The ophthalmologist first will do a complete eye exam to rule out other eye problems or types of inflammation that could cause similar symptoms. A dye disappearance test may help determine the cause of the problem. This involves placing fluorescein dye in the eye and then examining the tear film (the amount of tear in the eye) to see if it's greater than it should be. Or the doctor will wait to see if dye has drained properly by having the child blow his or her nose and then checking to see if any of the dye exited through the nose.
A surgical probe takes about 10 minutes. A thin, blunt metal wire is gently passed through the tear duct to open any obstruction. Sterile saline is then irrigated through the duct into the nose to make sure that there is now an open path. There's very little discomfort after the probing.
If surgical probing is unsuccessful, your doctor may recommend further surgical treatment. The more traditional form of treatment is called silicone tube intubation, in which silicone tubes are placed in tear ducts to stretch them. The tubes are left in place for as long as 6 months and then removed in another short surgical procedure or in the office depending upon the stent used.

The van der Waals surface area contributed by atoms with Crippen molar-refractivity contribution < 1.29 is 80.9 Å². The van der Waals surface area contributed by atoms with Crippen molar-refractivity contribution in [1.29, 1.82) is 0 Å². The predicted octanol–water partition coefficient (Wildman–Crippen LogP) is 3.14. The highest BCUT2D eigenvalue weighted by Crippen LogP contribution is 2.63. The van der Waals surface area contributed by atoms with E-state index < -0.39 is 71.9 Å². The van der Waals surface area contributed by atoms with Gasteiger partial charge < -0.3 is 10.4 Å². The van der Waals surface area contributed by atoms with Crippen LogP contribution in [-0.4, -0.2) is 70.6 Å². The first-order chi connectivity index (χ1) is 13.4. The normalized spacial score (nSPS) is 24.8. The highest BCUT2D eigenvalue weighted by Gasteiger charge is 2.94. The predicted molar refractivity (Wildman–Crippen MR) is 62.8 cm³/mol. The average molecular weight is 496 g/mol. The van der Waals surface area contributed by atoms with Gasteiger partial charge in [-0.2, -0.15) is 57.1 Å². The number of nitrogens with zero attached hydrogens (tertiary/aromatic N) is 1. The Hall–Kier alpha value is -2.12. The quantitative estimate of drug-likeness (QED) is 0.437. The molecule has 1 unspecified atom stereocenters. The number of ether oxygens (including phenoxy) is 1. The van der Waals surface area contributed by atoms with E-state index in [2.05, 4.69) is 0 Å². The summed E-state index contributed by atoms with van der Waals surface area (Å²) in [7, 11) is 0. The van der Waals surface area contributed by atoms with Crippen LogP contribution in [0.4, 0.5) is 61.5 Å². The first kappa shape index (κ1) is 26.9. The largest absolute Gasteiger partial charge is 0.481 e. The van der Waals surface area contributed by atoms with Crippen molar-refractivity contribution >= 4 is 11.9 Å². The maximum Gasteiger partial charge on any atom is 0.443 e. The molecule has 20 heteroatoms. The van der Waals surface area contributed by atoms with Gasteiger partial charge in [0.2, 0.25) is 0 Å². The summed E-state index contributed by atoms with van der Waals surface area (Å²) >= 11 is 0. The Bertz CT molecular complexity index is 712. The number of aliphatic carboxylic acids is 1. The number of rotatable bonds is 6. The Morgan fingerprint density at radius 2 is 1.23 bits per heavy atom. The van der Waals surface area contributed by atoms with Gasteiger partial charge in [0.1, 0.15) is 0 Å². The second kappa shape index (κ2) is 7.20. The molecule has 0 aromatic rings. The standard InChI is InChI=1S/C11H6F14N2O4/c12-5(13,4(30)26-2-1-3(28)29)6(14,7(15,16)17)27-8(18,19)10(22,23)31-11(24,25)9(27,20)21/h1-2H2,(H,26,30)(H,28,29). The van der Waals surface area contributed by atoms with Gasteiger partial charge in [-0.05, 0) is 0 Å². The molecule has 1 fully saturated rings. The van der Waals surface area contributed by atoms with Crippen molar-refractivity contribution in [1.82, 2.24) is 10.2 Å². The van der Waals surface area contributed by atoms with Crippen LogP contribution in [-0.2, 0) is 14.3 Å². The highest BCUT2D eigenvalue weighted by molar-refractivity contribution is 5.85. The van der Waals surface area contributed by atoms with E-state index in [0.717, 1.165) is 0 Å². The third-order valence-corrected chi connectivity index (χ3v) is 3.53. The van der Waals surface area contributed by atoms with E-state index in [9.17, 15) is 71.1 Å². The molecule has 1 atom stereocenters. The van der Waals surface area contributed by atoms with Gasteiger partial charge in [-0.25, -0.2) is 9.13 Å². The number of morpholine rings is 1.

A newer form of treatment is balloon catheter dilation (DCP), in which a balloon is inserted through an opening in the corner of the eye and into the tear duct. The balloon is inflated with a sterile solution to expand the tear duct. It is then deflated and removed.
Both of these procedures are fairly short but require that a child be put under anesthesia. Both are considered to be generally successful, with an 80% to 90% success rate in younger kids.
It may take up to a week after surgery before symptoms improve. Your doctor will give you antibiotic ointment or drops along with specific instructions on how to care for your child.
Reviewed by: Jonathan H. Salvin, MD
Date reviewed: July 2011